February 13, 2019
By Jason Wetzel, Campus President, Tulsa Welding School & Technology Center
With experts at the American Welding Society predicting a welding shortage of 200,000 jobs by 2020, finding qualified, skilled workers will continue to challenge contractors and companies in 2019. But, with Generation Z emerging as the next major workforce, there’s hope.
When it comes to post-secondary education, one size does not fit all for Generation Z – the tech-savvy, driven population born after the millennials. For the skilled trades industry, this is promising as contractors and companies – large and small – look to fill these high-demand jobs across the United States.
What to Expect From Generation Z
Growing up in the middle of the Great Recession, Generation Z knows the value of a dollar. Many saw their parents or those around them struggle, either trying to find jobs or to get out from under mortgages when the housing market crashed. They also saw older siblings and other millennials graduating from college with a degree in hand, yet not knowing what to do with it except to worry about paying it off and where they could land a job.
Gen Zers, along with their parents, were forced to get smarter about education options. Many are now rethinking their perceptions or belief that a 4-year degree is the only path to a good career or to be successful in life. That’s why vocational schools like the Tulsa Welding School are growing in popularity among this population. At TWS, Gen Zers enter our program with a desire to learn through hands-on, real-world training. They’re eager to learn and hit the workforce to advance their careers so they can live an independent, debt-free lifestyle.
With more Gen Zers turning to trade schools, we’ll continue to see growth within the skilled trades industry – especially in welding. Welding’s popularity with this generation is on the rise much due to its “cool factor” association. This career draws many students in, due to its competitive salaries, flexibility and the freedom to personalize the experience by creating cool art and sporting cool gear.
What to Expect From Schools
Recognizing what inspires or motivates Gen Zers, trade schools like TWS, are offering innovative approaches to recruit the next workforce. In Houston, where employment signs for welders blanket communities, TWS works in partnership with the local high schools and employers to build the workforce and recruit talent. Together, they inform students about the benefits of a skilled trades career while also offering the curriculum to support it at the high school level. Providing early vocational coursework helps students propel their transition to a school like TWS and expedite their ultimate goal to land a steady, reliable job in the industry.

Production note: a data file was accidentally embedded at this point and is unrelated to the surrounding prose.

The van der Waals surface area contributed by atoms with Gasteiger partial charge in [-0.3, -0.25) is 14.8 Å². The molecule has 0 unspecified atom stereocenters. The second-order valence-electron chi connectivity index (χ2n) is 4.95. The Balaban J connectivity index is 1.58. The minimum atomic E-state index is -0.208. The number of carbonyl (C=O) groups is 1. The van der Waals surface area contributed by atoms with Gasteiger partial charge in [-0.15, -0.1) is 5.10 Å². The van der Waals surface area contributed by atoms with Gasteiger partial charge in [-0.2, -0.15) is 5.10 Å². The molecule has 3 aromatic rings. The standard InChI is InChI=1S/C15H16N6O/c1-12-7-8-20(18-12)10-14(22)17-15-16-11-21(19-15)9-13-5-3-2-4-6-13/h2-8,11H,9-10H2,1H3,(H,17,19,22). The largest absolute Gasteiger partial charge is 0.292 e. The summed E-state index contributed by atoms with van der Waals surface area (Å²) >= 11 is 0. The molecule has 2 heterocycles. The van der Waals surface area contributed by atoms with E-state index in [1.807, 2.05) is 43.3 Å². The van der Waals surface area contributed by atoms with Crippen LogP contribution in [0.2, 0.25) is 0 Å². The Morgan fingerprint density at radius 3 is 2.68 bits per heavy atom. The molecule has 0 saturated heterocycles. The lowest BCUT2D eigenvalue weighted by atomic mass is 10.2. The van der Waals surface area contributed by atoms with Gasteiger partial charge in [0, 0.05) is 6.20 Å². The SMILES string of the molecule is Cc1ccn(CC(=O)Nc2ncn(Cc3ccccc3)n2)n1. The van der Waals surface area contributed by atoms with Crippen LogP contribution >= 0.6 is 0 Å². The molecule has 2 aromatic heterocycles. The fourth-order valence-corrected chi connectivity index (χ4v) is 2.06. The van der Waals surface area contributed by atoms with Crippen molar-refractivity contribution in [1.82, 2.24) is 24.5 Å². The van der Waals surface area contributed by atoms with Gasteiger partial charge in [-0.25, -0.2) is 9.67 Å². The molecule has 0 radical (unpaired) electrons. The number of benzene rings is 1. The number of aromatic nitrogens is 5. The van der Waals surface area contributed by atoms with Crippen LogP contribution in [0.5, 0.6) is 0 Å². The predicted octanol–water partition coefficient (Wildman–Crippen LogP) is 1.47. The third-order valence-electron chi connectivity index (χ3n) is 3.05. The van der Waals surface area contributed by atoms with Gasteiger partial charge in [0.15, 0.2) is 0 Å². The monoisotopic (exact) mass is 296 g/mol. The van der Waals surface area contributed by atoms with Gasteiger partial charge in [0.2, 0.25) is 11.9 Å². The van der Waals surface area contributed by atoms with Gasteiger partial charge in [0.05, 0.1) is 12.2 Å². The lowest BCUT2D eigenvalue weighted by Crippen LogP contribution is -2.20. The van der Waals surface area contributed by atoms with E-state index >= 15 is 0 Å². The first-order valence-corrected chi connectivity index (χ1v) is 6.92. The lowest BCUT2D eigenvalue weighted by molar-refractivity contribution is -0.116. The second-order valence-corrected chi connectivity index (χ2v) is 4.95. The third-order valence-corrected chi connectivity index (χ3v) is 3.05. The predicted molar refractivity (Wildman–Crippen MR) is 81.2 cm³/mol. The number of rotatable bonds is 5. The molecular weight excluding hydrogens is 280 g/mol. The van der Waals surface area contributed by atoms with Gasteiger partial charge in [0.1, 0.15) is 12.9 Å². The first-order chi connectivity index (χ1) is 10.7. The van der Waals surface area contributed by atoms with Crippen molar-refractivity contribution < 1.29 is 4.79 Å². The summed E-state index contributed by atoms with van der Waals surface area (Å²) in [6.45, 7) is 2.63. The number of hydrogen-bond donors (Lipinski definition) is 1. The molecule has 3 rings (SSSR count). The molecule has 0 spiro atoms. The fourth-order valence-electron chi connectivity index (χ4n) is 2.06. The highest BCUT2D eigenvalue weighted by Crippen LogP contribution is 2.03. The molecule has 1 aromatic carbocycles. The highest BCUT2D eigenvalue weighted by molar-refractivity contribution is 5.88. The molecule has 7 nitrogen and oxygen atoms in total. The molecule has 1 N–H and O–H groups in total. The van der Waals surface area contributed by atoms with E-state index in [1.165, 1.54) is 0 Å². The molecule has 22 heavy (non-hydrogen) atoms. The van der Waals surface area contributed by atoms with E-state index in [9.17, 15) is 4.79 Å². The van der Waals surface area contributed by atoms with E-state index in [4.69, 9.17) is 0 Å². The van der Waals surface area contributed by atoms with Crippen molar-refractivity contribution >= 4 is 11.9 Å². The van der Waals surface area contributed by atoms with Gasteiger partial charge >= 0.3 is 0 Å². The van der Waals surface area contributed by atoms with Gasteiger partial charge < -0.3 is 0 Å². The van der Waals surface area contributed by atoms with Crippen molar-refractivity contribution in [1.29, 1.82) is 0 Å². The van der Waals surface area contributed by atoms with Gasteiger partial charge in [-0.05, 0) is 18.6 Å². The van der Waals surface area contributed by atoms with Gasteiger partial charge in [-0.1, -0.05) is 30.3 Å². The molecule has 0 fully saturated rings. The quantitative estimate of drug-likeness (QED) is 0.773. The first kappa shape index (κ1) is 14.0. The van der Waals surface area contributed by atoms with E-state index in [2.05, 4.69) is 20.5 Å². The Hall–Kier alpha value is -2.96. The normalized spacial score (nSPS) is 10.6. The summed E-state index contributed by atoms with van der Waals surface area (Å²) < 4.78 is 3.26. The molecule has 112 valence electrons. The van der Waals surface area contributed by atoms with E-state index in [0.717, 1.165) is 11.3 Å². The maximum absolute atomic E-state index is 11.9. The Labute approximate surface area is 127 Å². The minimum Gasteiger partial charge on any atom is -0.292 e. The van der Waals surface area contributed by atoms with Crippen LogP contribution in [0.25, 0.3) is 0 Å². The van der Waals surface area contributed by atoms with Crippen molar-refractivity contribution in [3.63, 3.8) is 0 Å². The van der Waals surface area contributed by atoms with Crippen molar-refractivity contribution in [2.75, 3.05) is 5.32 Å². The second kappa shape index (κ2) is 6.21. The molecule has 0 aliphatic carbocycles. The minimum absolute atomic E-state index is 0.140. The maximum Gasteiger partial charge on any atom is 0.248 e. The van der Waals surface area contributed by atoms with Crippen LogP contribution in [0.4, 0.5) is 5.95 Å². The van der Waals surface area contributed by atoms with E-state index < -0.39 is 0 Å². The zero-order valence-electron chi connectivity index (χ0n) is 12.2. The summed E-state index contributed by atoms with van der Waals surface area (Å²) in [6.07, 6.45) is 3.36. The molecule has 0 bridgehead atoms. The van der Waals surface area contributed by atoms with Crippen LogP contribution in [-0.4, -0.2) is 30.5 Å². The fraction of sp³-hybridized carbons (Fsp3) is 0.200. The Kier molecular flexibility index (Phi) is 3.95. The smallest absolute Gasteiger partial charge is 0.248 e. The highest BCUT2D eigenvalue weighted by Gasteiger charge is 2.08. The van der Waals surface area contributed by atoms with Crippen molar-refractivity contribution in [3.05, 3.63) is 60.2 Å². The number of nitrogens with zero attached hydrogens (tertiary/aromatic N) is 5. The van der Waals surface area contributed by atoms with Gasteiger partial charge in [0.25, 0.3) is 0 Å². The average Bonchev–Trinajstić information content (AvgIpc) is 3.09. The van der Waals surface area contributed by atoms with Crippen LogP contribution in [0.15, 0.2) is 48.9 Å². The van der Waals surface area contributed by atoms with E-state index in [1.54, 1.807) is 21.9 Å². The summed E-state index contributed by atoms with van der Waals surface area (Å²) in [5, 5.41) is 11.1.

How Employers Can Attract Gen Z Welders
Companies must also get smarter as they recruit. To stand out and be considered an attractive place to work, companies should look to new ways to incentivize this generation, keeping in mind the Gen Zer’s desire to live debt free and independently. If you have a need for a welder in a rural community, think about a starting bonus program in return for their willingness to move and work in these types of communities experiencing high-demand for skilled trades workers. If you’re competing for qualified candidates in a job-saturated market, consider an offer that includes paying off the student’s trade school debt. Offers rooted in financial incentives go a long way with Gen Zers and can help you shore up your workforce with top talent. And, if you’re still in need of help, consider partnering with a trade school to help attract this promising generation to your team.
In 2019, we’ll continue to see a rise in enrollment numbers into vocational skills and graduates entering the workforce. The skilled trades industry is proven to provide successful and fulfilling careers. It’s exciting to see the stigma of this industry finally changing, as more Gen Zers pursue opportunities within the field. For decades, the skilled trades industry has wrongly been associated with low pay and little opportunity. As more Gen Zers enter the industry, stereotypes will fade bringing hope to the industry’s efforts to close the skilled trades labor gap.
About Jason Wetzel
Jason Wetzel is the campus president at Tulsa Welding School & Technology Center (TWSTC) in Houston, where he oversees many aspects of campus operations, including operational effectiveness, academic quality and overall growth. Wetzel began his career in higher education in 2007 at ITT Technical Institute as admissions manager and then campus director. In 2011, Wetzel made the move to Stanford-Brown College, where he served as campus president of the Columbus campus until 2014 and, most recently, as campus president of the Seattle campus. Wetzel received his graduate degree in management and business administration from Mt. Mercy University. He also serves as an evaluator for the Accrediting Bureau of Health Education Schools (ABHES). Contact: firstname.lastname@example.org